chapter  1
Understanding football hooliganism: a critical review of some theories
Pages 19

Drinking cannot be said to be a 'deep' cause of football hooliganism, for the simple reason that not every fan who drinks. even heavily, takes part in hooligan acts. Nor does every hooligan drink. The leaders of present-day hooligan groups such as West Ham's 'Inter City Firm' (ICF) are a case in point. They claim they do not drink before matches because

The occurrence of violence on the field of play can act as a trigger for crowd disorderliness at a football match, in the sense of providing a stimulus, signal or pretext for hooligan behaviour. If, for example, one player badly fouls another or is perceived as having done so, missiles may be thrown at him by supporters of the injured player's team. Some of these supporters may even get on to the pitch in order to attack the offender more directly. However, not all fans respond in this way. Nor do violent incidents on the field of play invariably act as triggers of hooligan behaviour. They are not, moreover, the only triggers of disorder; hooligan incidents can also be 'sparked' by refereeing that is perceived to be biased and unfair. by police interventions that are perceived to be injudicious and unnecessarily harsh, or because fans wish to halt a match which their team is losing. More importantly, they can also be triggered by the dynamics of the interaction between the opposing fan-groups. As is shown by the frequency with which incidents occur outside grounds both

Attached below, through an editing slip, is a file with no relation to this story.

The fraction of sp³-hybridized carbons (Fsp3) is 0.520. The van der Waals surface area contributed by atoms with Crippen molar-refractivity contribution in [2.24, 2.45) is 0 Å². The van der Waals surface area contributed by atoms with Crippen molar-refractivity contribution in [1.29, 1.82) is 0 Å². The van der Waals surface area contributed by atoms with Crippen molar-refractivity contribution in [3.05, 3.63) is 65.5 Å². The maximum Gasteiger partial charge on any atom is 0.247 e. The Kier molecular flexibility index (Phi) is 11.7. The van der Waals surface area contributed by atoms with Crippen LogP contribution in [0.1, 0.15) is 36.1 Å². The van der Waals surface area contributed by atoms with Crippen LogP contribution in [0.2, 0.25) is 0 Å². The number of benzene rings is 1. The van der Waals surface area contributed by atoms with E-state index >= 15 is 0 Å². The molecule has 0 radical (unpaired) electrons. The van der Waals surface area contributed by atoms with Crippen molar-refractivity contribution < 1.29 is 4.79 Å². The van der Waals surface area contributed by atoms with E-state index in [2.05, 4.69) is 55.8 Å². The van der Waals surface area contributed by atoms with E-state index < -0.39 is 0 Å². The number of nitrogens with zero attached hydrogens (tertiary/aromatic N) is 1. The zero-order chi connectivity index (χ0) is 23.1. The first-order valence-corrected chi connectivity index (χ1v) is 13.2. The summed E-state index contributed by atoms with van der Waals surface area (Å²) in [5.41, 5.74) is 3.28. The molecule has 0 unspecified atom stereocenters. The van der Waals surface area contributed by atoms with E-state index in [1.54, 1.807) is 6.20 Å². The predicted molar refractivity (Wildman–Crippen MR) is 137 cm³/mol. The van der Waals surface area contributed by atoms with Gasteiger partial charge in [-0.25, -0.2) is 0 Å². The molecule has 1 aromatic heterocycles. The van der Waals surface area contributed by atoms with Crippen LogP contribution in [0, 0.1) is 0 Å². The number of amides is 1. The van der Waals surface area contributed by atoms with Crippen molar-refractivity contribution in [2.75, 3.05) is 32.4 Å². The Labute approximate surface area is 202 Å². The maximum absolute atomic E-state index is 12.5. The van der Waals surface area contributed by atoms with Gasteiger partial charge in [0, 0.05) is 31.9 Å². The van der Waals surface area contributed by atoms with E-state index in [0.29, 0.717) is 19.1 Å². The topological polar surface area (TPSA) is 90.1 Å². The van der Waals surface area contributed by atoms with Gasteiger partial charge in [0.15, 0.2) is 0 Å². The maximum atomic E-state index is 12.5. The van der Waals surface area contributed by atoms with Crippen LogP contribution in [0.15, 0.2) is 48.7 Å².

attention will now be turned. Again, both can be dealt with fairly briefly.